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Betsy Block


Winter Vacation on a Plate

Winter Vacation on a Plate
Every February I vow either to move out of New England or to take a trip the next year. Almost all our friends take winter vacations. It's hard when they go, thinking of them frolicking at the beach while here we sit in our messy house, cold and lonely, watching the snow fall. If we're going to go this winter, though, we'll have to book soon; flights sell out by early September.

We get all excited -- where should we go? The Caribbean? Florida? How about somewhere in the West? But as we continue talking, we think about how expensive it would be, and how much trouble it is to pack, and how flying with kids takes the fun out of life, and how when you get back you're usually more exhausted than you were when you left.

So, as usual, I think we won't go on vacation this year. Still, while we may not be traveling the world, we can always eat as if we were. It'll just have to be a vacation on a plate.

We'll start by reliving our honeymoon in France. While my friends are off creating happy memories for their children, I wait until my own are asleep before I spread tapenade on homemade crackers or pour a dash of crme de cassis into a glass of Champagne. My husband and I will toast each other and let thoughts of Provence wash over us like a warm, lavender-scented summer rain.

Or maybe our first sublimating diner a deux should be lobster rolls, which we always model after the ones we had in Bar Harbor. We were in town for a friend's wedding; it was one of those perfect Maine days, dazzlingly clear and sunny. My husband went foraging for lunch and returned with toasted buns overflowing with warm chunks of just-cooked lobster drizzled with sweet butter and tarragon. We ate on a porch overlooking the Atlantic.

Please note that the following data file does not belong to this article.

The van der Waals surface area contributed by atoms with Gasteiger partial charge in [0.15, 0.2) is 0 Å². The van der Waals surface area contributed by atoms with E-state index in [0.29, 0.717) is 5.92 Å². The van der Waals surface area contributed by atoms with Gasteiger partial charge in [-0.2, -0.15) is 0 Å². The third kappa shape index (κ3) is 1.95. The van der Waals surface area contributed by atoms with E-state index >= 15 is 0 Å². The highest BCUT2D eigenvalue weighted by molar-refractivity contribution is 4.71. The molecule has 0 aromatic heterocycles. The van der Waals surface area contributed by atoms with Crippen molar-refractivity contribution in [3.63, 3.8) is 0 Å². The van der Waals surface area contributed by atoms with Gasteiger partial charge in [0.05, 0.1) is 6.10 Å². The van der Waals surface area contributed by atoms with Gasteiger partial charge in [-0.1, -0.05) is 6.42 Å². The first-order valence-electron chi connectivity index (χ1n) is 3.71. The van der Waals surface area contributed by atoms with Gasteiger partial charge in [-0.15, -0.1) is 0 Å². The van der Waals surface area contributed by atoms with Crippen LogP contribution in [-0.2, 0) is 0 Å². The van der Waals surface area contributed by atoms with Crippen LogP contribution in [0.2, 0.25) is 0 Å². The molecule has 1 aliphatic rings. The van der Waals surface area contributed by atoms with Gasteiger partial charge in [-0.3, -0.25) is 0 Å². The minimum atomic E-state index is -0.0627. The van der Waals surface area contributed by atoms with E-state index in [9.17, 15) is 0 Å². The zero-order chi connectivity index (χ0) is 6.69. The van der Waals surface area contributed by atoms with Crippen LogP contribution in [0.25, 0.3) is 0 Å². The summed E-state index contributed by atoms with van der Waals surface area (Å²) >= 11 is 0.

Better yet, maybe we'll start with fried clams. A few years ago, summer weekends became a joyful quest to find the sweetest, most tender clams around. I finally found what I was looking for at a hot dog joint by the sea. A couple of daytrips to Rockport could help transform our season of discontent into a glorious summer of clams.

A picnic of roast chicken and a baguette evokes heavenly St. Barts. I would need a special glass, though, if I wanted to recreate the gratis aperitif we received at a Vietnamese restaurant there in exchange for some on-the-fly translating; when finished, it revealed a topless dancer in a grass skirt on the bottom of the cup.

Jerk chicken conjures Grand Cayman, where a gentleman from Jamaica made magic happen in a halved oil drum. Grilled sardines and a glass of cheap cava eaten al fresco bring me back to Portugal. And then there's paella, which has seemed almost magical since the time my friend and I arrived at a restaurant in Valencia too late for lunch. The owner, seeing our crestfallen faces, told us to come back in an hour; when we did, the food had been made to order and the restaurant was all ours.

It's all within a fork's reach, but come to think of it, there's something else I want most: a hot fudge sundae, with four spoons. It reminds me of an idyllic trip from long ago. Though the memory is foggy, it involves a girl in a nightgown sleepily dismantling a tower of cream and sugar. It fills me up completely.

Milk Chocolate Sauce
My kids love milk chocolate. Pour this over ice cream and you'll most likely have satisfied silence for at least a few minutes, or as long as the sundae lasts.

1 c. heavy cream
1/2 lb. milk chocolate, chopped
1/4 c. corn syrup
dash of vanilla extract

Scald the cream, add in the chocolate and corn syrup. Once melted, cook on medium heat, stirring, for about eight minutes. Add in vanilla. Pour 'n eat.